The Independent newspaper reported that researchers at University College London (or UCL) found that, when three consecutive spot-kicks are placed to the same side, goalkeepers have a strong tendency to dive the other way for the next penalty – regardless of the actual probability of the ball going that way.
The study looked at 37 shoot-outs in World Cup and European Cup / Champions League matches over the past 36 years.
It found that – in isolation – each penalty incident should be treated as a random act, including the side the take aims for, and where the keeper dives.
But, if the ball goes the same way three times in a row, keepers – perhaps subconsciously – sense a pattern.
“After three, it starts to be more significant than chance,” Erman Misirlisoy, the study’s lead author, said. “Around 69% of the dives are in the opposite direction to the last ball, and 31% in the same direction as last after three consecutive balls in the same direction.”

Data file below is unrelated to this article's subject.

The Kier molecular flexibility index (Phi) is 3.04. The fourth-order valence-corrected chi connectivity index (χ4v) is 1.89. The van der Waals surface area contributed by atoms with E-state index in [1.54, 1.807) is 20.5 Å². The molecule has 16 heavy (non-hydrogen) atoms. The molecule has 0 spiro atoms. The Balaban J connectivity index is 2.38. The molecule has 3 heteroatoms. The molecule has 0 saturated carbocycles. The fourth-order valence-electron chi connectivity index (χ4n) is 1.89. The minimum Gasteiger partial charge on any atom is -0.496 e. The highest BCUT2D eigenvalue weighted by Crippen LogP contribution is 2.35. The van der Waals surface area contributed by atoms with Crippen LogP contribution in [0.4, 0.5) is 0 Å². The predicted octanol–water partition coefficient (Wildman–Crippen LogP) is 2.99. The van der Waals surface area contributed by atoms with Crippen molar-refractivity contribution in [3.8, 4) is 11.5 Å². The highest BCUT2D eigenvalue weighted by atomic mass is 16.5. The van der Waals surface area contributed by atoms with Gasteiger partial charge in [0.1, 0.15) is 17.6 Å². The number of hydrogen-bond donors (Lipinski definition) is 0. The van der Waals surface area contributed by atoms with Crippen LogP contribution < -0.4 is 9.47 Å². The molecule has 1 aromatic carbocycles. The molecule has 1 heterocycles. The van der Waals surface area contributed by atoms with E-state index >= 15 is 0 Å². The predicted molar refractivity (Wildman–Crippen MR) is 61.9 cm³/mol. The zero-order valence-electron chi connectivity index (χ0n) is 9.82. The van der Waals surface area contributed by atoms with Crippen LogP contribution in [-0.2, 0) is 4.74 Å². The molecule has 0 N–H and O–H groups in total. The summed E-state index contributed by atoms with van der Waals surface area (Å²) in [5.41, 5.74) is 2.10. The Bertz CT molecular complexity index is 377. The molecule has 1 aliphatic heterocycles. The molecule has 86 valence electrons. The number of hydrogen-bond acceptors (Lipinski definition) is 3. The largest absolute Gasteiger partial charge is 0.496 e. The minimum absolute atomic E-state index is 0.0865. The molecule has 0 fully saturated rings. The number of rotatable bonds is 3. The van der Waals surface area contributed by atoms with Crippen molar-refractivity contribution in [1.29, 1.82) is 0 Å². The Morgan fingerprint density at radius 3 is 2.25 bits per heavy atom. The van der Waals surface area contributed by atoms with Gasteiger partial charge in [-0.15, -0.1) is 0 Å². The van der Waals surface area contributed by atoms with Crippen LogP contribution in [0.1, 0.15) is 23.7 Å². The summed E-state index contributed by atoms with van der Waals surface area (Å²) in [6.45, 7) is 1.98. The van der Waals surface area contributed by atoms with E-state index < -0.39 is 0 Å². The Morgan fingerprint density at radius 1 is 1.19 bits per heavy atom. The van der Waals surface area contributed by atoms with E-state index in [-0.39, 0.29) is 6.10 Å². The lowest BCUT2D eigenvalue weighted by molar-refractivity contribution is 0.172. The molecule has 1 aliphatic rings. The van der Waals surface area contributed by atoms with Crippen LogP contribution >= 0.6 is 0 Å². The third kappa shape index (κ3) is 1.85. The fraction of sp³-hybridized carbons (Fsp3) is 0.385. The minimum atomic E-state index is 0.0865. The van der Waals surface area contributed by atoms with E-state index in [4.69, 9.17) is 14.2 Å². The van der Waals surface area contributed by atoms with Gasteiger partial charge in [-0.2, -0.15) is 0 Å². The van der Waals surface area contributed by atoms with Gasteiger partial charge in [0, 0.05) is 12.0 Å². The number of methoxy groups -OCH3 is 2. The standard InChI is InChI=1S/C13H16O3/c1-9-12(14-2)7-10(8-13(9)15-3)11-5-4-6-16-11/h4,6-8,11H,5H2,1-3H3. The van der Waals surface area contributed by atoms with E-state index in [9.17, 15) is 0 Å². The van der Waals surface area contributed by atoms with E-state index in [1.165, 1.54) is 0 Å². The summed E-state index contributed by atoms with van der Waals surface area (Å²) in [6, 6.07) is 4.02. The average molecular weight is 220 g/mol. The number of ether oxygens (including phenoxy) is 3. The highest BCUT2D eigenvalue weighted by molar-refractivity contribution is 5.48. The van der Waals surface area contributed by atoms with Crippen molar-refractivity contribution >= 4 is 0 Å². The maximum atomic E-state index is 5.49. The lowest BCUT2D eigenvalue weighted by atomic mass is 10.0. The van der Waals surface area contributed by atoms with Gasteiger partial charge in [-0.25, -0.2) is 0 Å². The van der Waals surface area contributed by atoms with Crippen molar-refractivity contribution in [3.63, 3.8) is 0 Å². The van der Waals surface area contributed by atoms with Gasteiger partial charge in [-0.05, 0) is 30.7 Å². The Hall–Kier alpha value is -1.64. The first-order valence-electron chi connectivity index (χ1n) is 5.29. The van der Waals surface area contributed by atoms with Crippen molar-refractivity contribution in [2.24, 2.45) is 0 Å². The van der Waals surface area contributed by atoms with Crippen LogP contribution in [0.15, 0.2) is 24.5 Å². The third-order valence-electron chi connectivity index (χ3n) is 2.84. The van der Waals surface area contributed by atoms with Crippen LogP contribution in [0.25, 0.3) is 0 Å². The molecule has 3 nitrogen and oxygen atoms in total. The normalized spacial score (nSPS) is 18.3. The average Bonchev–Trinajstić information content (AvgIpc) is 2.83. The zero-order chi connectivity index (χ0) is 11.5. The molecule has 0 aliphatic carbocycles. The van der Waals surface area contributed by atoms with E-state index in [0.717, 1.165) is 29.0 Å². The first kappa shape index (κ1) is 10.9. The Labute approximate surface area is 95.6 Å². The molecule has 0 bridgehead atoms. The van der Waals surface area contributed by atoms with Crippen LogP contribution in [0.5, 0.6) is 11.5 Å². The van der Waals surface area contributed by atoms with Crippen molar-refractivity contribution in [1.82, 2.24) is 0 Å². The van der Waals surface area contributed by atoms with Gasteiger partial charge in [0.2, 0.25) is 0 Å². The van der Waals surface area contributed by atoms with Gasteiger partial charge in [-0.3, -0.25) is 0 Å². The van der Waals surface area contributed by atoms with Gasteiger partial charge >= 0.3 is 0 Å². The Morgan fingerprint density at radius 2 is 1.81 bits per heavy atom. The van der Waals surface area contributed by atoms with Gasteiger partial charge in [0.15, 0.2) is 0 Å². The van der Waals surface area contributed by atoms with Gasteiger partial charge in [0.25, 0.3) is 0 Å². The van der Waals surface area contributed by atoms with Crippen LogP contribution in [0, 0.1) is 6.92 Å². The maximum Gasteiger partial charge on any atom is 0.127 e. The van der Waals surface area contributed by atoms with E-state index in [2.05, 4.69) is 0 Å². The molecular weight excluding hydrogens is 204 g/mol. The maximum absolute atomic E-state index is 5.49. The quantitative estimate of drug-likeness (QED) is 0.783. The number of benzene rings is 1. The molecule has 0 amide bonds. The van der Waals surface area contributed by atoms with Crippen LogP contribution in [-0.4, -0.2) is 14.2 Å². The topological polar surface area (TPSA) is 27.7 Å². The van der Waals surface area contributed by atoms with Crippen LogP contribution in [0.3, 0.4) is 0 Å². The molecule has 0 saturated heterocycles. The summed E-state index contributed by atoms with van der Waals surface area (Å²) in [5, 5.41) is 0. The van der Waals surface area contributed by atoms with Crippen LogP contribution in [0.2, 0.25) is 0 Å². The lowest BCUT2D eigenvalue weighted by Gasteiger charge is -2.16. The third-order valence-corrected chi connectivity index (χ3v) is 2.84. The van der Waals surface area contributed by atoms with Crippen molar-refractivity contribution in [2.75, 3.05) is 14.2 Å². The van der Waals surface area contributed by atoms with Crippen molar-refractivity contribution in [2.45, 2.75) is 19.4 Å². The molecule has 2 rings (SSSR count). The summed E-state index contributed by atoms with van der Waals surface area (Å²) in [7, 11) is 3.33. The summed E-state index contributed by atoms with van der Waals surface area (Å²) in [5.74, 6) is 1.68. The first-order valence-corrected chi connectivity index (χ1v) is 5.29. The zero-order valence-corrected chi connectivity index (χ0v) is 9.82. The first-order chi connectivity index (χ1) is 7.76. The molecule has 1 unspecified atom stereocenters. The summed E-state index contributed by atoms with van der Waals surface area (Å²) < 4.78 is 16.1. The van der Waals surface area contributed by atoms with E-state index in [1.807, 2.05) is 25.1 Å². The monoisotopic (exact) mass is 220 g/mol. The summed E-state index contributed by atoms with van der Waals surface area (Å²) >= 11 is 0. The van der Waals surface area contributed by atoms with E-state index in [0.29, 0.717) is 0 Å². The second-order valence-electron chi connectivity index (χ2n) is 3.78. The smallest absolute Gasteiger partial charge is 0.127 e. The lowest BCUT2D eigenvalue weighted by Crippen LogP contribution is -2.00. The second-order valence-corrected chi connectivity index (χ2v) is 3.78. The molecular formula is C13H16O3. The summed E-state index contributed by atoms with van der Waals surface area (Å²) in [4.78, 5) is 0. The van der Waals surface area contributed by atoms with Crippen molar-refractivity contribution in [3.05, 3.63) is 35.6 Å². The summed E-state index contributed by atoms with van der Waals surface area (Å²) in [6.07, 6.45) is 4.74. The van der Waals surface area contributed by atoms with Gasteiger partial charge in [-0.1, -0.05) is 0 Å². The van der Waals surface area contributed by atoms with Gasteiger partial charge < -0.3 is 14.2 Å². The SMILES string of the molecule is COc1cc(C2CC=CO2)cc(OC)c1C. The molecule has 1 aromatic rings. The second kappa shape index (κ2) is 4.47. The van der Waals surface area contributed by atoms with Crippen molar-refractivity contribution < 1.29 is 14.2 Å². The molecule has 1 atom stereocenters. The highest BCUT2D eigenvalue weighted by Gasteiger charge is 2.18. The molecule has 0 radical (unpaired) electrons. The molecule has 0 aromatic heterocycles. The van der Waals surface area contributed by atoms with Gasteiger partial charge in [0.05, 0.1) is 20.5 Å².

This behaviour is known as the ‘fallacy of the maturity of chances’, which presumes that previous incidents have an impact on the nature of random chance. It is also called ‘gambler’s fallacy’, and is best applied to the tossing of a coin: there is a 50-50 chance of heads or tails at each throw, regardless of past acts, yet previous landings can sway decision making.
And players taking penalties should learn to exploit this ‘gambler’s fallacy’.
“Because the goalkeeper displays the gambler’s fallacy, kickers could predict which way the goalkeeper is likely to dive for the next kick.
“That would obviously give the kicker an advantage.”
It is an advantage they do not currently take though, the study concludes.
Of course, keen followers of football will know that top-level goalkeepers prepare for penalty shoot-outs by studying each opponent’s tendency in previous matches. Sometimes this comes off – as Louis van Gaal said after his Netherlands side beat Costa Rica on penalties. Sometimes it does not, with players getting smart and mixing up their kicks.
But it is an interesting idea, and one that England – notoriously weak from the spot – could learn from. But then they’d need to get to the knockout stages first…
- Sports & Recreation
- University College London